• "Meine feste Freundin" is probably good. If I used just "(m)eine Freundin" to talk about female friends, it would still be ambiguous, though.
    – Tim
    Jun 5, 2011 at 17:51
  • This is what I've learned, "feste Freundin" for someone with whom you have special relationship.
    – user508
    Jun 5, 2011 at 18:11
  • 1
    "Meine feste Freundin" is definitely not ambiguous, but it sounds a bit formal. "Meine Freundin" will easily be ambiguous. Jun 5, 2011 at 19:02
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    @Hendrik: I concur. "Meine feste Freundin" is not formal in the sense that you would use it at a business dinner - it is rather something that I would expect to hear from an eighth-grader who's trying to sound important... Jun 9, 2011 at 1:42
  • "feste Freundin" ist "long-term girlfriend". Wenn das der Fall ist, ist es korrekt und eindeutig. Wenn die Beziehung nur für kurze Zeit geplant ist, dann ist "feste Freundin" nicht korrekt und das Problem bleibt.
    – gnasher729
    Oct 3, 2014 at 14:46

For the first example, you can use the same means of distinction:

-- Wie war deine Reise?
-- Toll, ich habe eine neue Freundin kennengelernt. (a new female friend)

-- Wie war deine Reise?
-- Toll, ich habe meine neue Freundin kennengelernt. (your new girlfriend)

Beware, though, that the latter also implies that she still is your girlfriend.

(Although "getroffen" would be the more literal translation for "met", I'd choose "kennengelernt" here.)

  • 3
    +1 for pointing out the "treffen" vs. "kennenlernen" thing! "Treffen" is only a good translation of "to meet", if you mean "to run into someone" or "to meet at an appointed time/place" - whenever "to meet" refers to getting aquainted, use "kennenlernen"
    – Mac
    Sep 30, 2011 at 8:26

thei's answer is very good if you're talking to someone not knowing who your girlfriend is. If you're talking to Tom, and Tom know that Mary is you girlfriend, then you can also say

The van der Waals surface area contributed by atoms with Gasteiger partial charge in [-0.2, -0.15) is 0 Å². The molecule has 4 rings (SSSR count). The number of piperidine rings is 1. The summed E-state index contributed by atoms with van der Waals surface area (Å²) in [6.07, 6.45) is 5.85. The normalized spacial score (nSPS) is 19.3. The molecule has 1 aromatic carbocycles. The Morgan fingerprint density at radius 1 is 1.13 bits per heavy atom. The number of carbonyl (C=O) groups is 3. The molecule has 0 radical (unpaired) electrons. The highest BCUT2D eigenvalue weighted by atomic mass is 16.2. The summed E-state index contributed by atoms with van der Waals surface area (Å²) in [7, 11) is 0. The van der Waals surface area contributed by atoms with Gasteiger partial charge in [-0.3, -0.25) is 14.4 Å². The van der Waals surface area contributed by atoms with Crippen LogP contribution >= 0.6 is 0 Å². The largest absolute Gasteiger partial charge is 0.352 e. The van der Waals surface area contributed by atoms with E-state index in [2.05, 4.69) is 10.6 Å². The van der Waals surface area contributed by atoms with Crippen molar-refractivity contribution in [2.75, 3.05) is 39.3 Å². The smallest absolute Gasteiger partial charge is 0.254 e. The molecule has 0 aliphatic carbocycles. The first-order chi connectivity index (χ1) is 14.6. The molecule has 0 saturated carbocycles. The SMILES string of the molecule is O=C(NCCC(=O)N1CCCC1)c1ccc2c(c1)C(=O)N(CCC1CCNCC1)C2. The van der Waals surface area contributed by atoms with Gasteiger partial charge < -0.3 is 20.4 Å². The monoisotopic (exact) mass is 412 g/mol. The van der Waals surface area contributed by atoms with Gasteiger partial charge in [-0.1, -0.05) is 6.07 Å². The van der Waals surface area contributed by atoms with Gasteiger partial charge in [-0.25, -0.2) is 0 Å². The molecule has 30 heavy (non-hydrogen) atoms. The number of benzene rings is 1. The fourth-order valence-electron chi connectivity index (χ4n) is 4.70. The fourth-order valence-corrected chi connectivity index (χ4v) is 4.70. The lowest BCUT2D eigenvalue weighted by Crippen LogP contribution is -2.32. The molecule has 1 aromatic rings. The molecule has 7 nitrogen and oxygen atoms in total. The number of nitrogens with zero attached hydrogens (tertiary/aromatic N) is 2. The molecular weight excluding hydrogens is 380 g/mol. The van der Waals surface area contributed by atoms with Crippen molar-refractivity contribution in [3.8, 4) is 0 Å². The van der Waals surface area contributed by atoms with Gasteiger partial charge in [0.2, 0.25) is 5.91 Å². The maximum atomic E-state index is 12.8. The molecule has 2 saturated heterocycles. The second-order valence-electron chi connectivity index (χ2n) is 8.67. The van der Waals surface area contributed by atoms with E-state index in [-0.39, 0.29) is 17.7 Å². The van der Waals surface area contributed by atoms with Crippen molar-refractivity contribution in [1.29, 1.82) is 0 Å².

meine Freundin Alicia

and it will be clear that this is just a female friend of yours.

  • That only true if Tom knows that Mary is a your girlfriend and Tom knows that you know that he knows. In the absence of that knowledge it might very well refer to a girlfriend.
    – Christian
    Oct 2, 2014 at 10:58

Indeed, there are situations where some clarification is needed. If you wan´t to be explicit:

Meine Freundin or Meine Lebensgefährtin (companion in life, used for comitted long-time-relationships)


Meine gute Freundin (my dear female friend.)

That way you express that she is "just" a friend, but without reducing her to beeing "just" something.


Both the English language and the German one have various possible choices to express relationships.

In English you can say: "I have met my new lover on my vacation." That translates into German: "Ich habe meine neue Geliebte in meinem Urlaub kennengelernt."

In German that sentence sounds a bit formal and you would normally use a more ambiguous "Ich habe meine neue Freundin in meinem Urlaub kennengelernt." That usually means girlfriend but there are cases where it doesn't.

A informal way to order a drink for your girlfriend might be: "Bitte ein Glas für meinen Schatz." Specifying that she isn't your girlfriend could be done via "Bekannte" but mostly that wouldn't be done.

  • I'm not a native English speaker, but to me "I have met my new lover" suggests that he is either married and is now having a (new) clandestine affair, or that the relationship with this girl is purely based on sex, without a serious commitment. I wouldn't choose that word to refer to my girlfriend. Jul 22, 2016 at 12:06